How does Cruz fit into the lineup?

SARASOTA, Fla. - During his session yesterday with the media, Orioles manager Buck Showalter challenged me to come up with a starting lineup. That’s what happens when you sit in the front row.

Showalter won’t reference Nelson Cruz by name until the deal becomes official, but he clearly intended for a projected lineup to include the veteran outfielder/designated hitter.

Cruz has hit in every spot, but it’s safe to assume he won’t lead off in Baltimore. My initial thought was batting him fifth.

I brought up the idea of batting Chris Davis fourth to separate right-handed hitters Adam Jones and Cruz. Matt Wieters could hit sixth and J.J. Hardy seventh.

Here’s where it gets complicated.

Showalter doesn’t want left-handed hitters in the eighth and ninth slots if Nick Markakis is leading off. Same if David Lough is batting first. That’s three in a row, which could cause matchup problems in the late innings.

So much for having Lough eighth and Ryan Flaherty ninth, or vice-versa.

By the way, a friend suggested that Lough would make an ideal No. 9 hitter. It’s like having a second leadoff hitter at the bottom of the order.

Anyway, the only way to break up the left-handers would be to move up Lough or Flaherty to seventh and drop Hardy to eighth, but that’s too low to slot the shortstop.

Lough could bat leadoff later in the season, but Showalter is more likely to put Markakis in that spot to begin the season. If Lough bats first, Markakis could drop to third, Jones fourth, Davis fifth, Cruz sixth and Wieters seventh. But again, Hardy is down in the eighth slot.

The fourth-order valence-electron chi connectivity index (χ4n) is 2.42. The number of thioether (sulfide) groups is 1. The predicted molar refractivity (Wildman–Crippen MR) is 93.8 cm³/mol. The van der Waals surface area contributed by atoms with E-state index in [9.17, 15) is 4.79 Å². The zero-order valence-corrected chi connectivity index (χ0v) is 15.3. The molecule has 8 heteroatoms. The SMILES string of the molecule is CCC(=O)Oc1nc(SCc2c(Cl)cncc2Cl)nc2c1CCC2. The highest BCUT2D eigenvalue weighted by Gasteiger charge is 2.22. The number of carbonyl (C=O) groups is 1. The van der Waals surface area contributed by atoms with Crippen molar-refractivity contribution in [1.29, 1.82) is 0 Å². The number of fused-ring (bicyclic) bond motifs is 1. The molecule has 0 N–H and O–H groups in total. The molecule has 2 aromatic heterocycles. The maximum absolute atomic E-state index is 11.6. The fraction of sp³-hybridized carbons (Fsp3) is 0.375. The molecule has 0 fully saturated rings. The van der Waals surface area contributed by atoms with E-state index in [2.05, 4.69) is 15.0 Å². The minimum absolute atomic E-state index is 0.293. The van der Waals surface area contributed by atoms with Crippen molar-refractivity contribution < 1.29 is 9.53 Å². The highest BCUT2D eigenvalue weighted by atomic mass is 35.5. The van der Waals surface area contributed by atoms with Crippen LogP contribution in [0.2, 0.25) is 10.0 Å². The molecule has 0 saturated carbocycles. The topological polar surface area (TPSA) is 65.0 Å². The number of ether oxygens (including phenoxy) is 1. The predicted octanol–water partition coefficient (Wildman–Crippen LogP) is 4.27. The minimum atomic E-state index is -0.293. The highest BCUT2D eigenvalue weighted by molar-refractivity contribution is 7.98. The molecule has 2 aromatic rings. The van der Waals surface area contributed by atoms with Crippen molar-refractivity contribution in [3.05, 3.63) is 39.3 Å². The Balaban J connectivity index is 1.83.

Davis batted fifth in 101 games last season and posted a slash line of .325/.401/.724 with 38 of his 53 home runs. I’d like him higher in the order to theoretically get more at-bats, but he seemed pretty comfortable hitting fifth.

It speaks volumes about this lineup that Cruz could be hitting sixth and Hardy eighth. But again, that’s in a scenario where Lough is leading off.

Also keep in mind that the opening day lineup could be different than the Game 2 lineup, since the Red Sox will likely start left-hander Jon Lester on March 31. Nolan Reimold, if he’s healthy and on the team, could be in left field against Lester. Or he could DH, with Cruz in left field.

Does Delmon Young still make this team? What about Steve Pearce?

Stay tuned.

The Orioles are scheduled to take the field at 10 a.m. today, but don’t count on it. They have a union meeting earlier in the morning and it tends to run long.

“That could take anywhere from an hour to seven hours,” Showalter said.

He’s exaggerating about the seven hours, but like baseball itself, there’s no clock.

The Orioles must elect a new union rep after the Jim Johnson trade. Darren O’Day was the substitute last season and probably will be voted into Johnson’s role, but Jones and Wieters also are candidates.

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